Interview/ Civil engineering/architectural design

Learning by Adjusting Valve after Valve in an Icy Cold Land

Shumpei Kurata

Shumpei Kurata (joined the company in 2013)

Civil engineering / Chemical plants

Spatial Engineering Department

Graduate in civil engineering with a major in infrastructure and urban society

Interview

Why I decided to join the Mitsubishi Heavy Industries Group

Shumpei Kurata

I majored in civil engineering at university, so I wanted to be involved in building things and particularly things large in scale. Moreover, I wanted a job that made a significant contribution to society, and a job where I could work overseas would be even better. Those were my parameters when I started looking for a job after university.
There were two reasons why I decided to join the Mitsubishi Heavy Industries Group: I felt it was an honest company and had a sense of scale and stability as a group, and the wide variation in businesses was compelling to me. What also appealed to me about civil engineering at Mitsubishi Heavy Industries Engineering (MHIENG) was being involved in all aspects, from design through to onsite construction.
Since joining the company, I’ve been responsible for the civil engineering of chemical plants. My work is an extension of what I studied at university, but I’ve done little else but learn since starting here.

The ability to look at a drawing and immediately spot problem areas

In my second summer with the company, I was assigned to Russia for 15 months. The initial plan was to go for three months for training, but I asked for an extension and ultimately stayed for 15 months. It was a valuable experience that I greatly appreciate. I’m very grateful to the onsite project leader and supervisors who approved my extension.

In Russia, we were in charge of a fertilizer plant that produces ammonia, methanol and urea from natural gas. Because Russia is extremely cold, most of the equipment is housed in a building to prevent the equipment from freezing up. The heating system installed in the building circulated hot water, and used fans to put out warm air. This was MHIENG’s first attempt to construct such a large-scale heating system in a cold region.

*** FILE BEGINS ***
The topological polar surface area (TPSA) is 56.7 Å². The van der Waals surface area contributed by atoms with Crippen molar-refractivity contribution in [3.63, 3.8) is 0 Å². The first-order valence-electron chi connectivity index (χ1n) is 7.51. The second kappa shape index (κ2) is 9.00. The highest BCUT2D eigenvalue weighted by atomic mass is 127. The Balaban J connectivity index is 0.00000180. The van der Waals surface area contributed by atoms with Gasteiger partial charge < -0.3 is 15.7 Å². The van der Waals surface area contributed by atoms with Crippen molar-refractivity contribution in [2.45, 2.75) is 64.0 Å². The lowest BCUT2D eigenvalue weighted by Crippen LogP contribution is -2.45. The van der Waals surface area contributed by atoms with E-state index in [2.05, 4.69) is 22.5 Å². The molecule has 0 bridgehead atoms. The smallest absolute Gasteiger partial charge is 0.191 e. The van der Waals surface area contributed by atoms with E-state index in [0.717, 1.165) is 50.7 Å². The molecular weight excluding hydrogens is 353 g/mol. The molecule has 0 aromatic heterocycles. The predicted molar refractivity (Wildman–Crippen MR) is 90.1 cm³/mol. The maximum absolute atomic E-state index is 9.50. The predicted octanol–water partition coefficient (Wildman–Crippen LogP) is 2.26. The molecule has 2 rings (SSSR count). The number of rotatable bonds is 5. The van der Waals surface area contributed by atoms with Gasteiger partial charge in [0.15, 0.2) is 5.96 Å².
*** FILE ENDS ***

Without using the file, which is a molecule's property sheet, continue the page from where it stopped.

Our biggest headache was that the pipes circulating the hot water would freeze and rupture due to the extreme cold. Once a pipe froze, not enough hot water would circulate causing the heating system to fail. Having the heating go out in temperatures below minus 20 degrees Celsius would be catastrophic for the plant. Whenever I had the time each day, I went around the building and checked pipe temperatures, adjusted the hot water circulation where it was poor, and thawed and repaired sections that had frozen. This work was always arduous and it seemed to never end. The cause of these problems was that the original design parameters did not match the actual site conditions. We had a heating expert come in on the project, and we resolved the problem without incident by adjusting every single valve controlling hot water flow rates and pressures while monitoring the overall balance for the whole plant. I got a real understanding of how difficult it is to carry out construction work smoothly while not disrupting plant operations.

I felt that my communication skills in particular grew through my experiences in Russia. Linguistic ability wasn’t a problem, as most of the people I worked with — Russians, Chinese, Indians, and Filipinos — were not native English speakers. Rather, the challenge was working overseas with people from different cultural backgrounds to move things forward. What I learned watching experienced MHIENG employees with excellent communication skills, especially the onsite project leader and my direct supervisor, was how important it is to be proactive and detailed in your communications to ensure each person takes responsibility for their own job.